FGs were transcribed by a study team. The PI/Interviewer listened to all of the sessions to check if any participant names were used, if so, names were erased, digitally. Recorded voices zipped and encrypted with a 6 digit password by PI/Interviewer.
All study procedures were approved by the University of California, Los Angeles, and the Tehran University of Medical Science ethics committee institutional review boards.
Immediately following each FG session, the facilitator prepared a summary of the session findings. Audiotapes were transcribed verbatim by a trained transcriptionist on the study team. Transcripts were reviewed and rechecked with the recorded audios by PI and his colleagues, and edited for accuracy and completeness if needed.
After checking the transcripts with audiotapes, the transcripts were read by PI and research team (facilitator or the member that was in the FG session), in this step, firstly, the whole transcripts of each session were read and codes were extracted, secondly each question in all FGs read and again coded but not by another member of research team. Based on the objectives of the study, after that, transcripts were organized for content analysis and codes were merged or divided based on the objectives of the study using the qualitative data analysis software program ATLAS.ti (version 6).
Major themes of the FGs revealed that there were several motivations and consequences of using ATS while receiving MMT. Findings did not vary by MMT setting or gender.
4.1. Prevalence of Methamphetamine Use Among Methadone Patients
All male participants and a majority of female ones indicated that methamphetamine use was normative among patients in MMT settings. A majority of the participants believed that those who had no history or interest in using methamphetamine at the time of admission to MMT were very likely to use methamphetamine 20 to 40 days after starting MMT. About half of the participants reported that they decided to use, or continue to use, methamphetamine during MMT.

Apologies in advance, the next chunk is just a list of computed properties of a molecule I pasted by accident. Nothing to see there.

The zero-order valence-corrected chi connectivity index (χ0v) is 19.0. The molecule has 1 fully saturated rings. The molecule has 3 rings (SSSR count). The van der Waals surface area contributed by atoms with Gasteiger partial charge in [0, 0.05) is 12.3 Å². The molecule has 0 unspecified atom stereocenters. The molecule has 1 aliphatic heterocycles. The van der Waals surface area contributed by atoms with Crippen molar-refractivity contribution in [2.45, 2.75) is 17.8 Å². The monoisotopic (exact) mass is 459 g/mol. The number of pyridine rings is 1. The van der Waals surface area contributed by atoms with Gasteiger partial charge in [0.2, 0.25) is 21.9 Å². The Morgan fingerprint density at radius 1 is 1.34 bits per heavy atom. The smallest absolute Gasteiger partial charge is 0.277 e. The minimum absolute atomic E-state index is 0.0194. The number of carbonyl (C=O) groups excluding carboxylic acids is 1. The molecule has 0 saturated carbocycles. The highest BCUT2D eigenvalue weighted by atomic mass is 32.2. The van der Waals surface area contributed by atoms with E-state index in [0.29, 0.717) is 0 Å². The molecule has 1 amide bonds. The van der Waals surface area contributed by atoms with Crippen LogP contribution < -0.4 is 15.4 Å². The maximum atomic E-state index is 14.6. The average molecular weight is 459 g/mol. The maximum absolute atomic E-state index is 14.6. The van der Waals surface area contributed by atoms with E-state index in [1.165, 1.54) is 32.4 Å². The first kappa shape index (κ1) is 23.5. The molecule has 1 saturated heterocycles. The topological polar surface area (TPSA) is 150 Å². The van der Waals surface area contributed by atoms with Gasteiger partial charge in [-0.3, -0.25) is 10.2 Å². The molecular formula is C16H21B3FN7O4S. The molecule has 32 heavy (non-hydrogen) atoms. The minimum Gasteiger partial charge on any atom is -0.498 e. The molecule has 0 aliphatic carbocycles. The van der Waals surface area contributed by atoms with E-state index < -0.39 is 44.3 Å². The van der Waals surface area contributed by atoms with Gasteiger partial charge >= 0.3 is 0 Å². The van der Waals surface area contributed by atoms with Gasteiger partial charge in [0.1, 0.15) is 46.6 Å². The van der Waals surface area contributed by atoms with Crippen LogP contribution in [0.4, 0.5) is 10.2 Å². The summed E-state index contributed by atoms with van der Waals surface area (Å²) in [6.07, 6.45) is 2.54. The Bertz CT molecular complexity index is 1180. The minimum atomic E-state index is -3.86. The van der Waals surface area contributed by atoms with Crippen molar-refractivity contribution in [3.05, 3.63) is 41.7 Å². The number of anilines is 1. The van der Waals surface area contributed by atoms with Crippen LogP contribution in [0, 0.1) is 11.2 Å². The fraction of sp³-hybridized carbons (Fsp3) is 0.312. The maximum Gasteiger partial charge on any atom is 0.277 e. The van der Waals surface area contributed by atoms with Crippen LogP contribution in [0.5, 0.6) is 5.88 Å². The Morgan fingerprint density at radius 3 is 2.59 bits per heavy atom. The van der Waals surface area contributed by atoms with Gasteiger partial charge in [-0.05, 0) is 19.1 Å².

According to the participants’ opinion, there are some factors that play some role in using or not using methamphetamine during treatment with methadone. These factors categorized as:
1) Positive attitude for methamphetamine use
Participants expressed a variety of motivations to use methamphetamine while in MMT. For instance, participants reported that the effects of methadone and methamphetamine “work(ed) well together” as compared to the use of methamphetamine with other opioids such as heroin or opium. Additionally, methamphetamine was not detectable by MMT clinics that primarily test for morphine.
a) Male participant
“Everybody knows that methadone and methamphetamine work well together because both result in a negative urine test (for morphine).”